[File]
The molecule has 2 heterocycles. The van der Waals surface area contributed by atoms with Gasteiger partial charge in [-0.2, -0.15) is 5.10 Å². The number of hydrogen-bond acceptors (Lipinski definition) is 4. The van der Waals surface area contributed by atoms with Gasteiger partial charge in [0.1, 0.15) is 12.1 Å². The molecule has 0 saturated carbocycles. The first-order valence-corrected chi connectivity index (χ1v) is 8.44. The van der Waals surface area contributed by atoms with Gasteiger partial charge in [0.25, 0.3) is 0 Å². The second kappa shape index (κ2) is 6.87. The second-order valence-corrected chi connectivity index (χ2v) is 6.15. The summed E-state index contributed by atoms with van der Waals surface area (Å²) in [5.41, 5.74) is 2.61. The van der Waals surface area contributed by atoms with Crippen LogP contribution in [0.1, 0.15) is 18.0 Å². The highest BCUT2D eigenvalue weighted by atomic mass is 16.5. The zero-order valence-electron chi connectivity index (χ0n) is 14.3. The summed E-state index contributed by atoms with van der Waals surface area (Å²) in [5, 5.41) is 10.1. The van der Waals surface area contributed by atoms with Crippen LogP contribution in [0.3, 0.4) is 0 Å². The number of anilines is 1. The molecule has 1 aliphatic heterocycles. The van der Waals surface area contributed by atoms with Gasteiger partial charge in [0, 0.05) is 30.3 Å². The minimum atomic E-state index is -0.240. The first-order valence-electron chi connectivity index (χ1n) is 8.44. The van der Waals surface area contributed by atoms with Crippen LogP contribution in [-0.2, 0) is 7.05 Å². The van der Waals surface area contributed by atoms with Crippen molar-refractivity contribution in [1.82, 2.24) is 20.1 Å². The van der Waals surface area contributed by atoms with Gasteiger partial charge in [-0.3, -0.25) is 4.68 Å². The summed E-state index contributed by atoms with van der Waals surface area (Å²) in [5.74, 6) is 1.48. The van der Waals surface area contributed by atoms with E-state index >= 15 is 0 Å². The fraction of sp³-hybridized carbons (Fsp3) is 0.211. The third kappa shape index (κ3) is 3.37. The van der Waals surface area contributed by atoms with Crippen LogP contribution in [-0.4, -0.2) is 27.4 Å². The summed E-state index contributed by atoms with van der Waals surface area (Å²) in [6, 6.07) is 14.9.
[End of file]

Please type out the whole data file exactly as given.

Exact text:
The molecule has 2 heterocycles. The van der Waals surface area contributed by atoms with Gasteiger partial charge in [-0.2, -0.15) is 5.10 Å². The number of hydrogen-bond acceptors (Lipinski definition) is 4. The van der Waals surface area contributed by atoms with Gasteiger partial charge in [0.1, 0.15) is 12.1 Å². The molecule has 0 saturated carbocycles. The first-order valence-corrected chi connectivity index (χ1v) is 8.44. The van der Waals surface area contributed by atoms with Gasteiger partial charge in [0.25, 0.3) is 0 Å². The second kappa shape index (κ2) is 6.87. The second-order valence-corrected chi connectivity index (χ2v) is 6.15. The summed E-state index contributed by atoms with van der Waals surface area (Å²) in [5.41, 5.74) is 2.61. The van der Waals surface area contributed by atoms with Crippen LogP contribution in [0.1, 0.15) is 18.0 Å². The highest BCUT2D eigenvalue weighted by atomic mass is 16.5. The zero-order valence-electron chi connectivity index (χ0n) is 14.3. The summed E-state index contributed by atoms with van der Waals surface area (Å²) in [5, 5.41) is 10.1. The van der Waals surface area contributed by atoms with Crippen LogP contribution in [0.3, 0.4) is 0 Å². The number of anilines is 1. The molecule has 1 aliphatic heterocycles. The van der Waals surface area contributed by atoms with Gasteiger partial charge in [0, 0.05) is 30.3 Å². The minimum atomic E-state index is -0.240. The first-order valence-electron chi connectivity index (χ1n) is 8.44. The van der Waals surface area contributed by atoms with Crippen LogP contribution in [-0.2, 0) is 7.05 Å². The van der Waals surface area contributed by atoms with Crippen molar-refractivity contribution in [1.82, 2.24) is 20.1 Å². The van der Waals surface area contributed by atoms with Gasteiger partial charge in [-0.3, -0.25) is 4.68 Å². The summed E-state index contributed by atoms with van der Waals surface area (Å²) in [5.74, 6) is 1.48. The van der Waals surface area contributed by atoms with E-state index >= 15 is 0 Å². The fraction of sp³-hybridized carbons (Fsp3) is 0.211. The third kappa shape index (κ3) is 3.37. The van der Waals surface area contributed by atoms with Crippen LogP contribution in [-0.4, -0.2) is 27.4 Å². The summed E-state index contributed by atoms with van der Waals surface area (Å²) in [6, 6.07) is 14.9.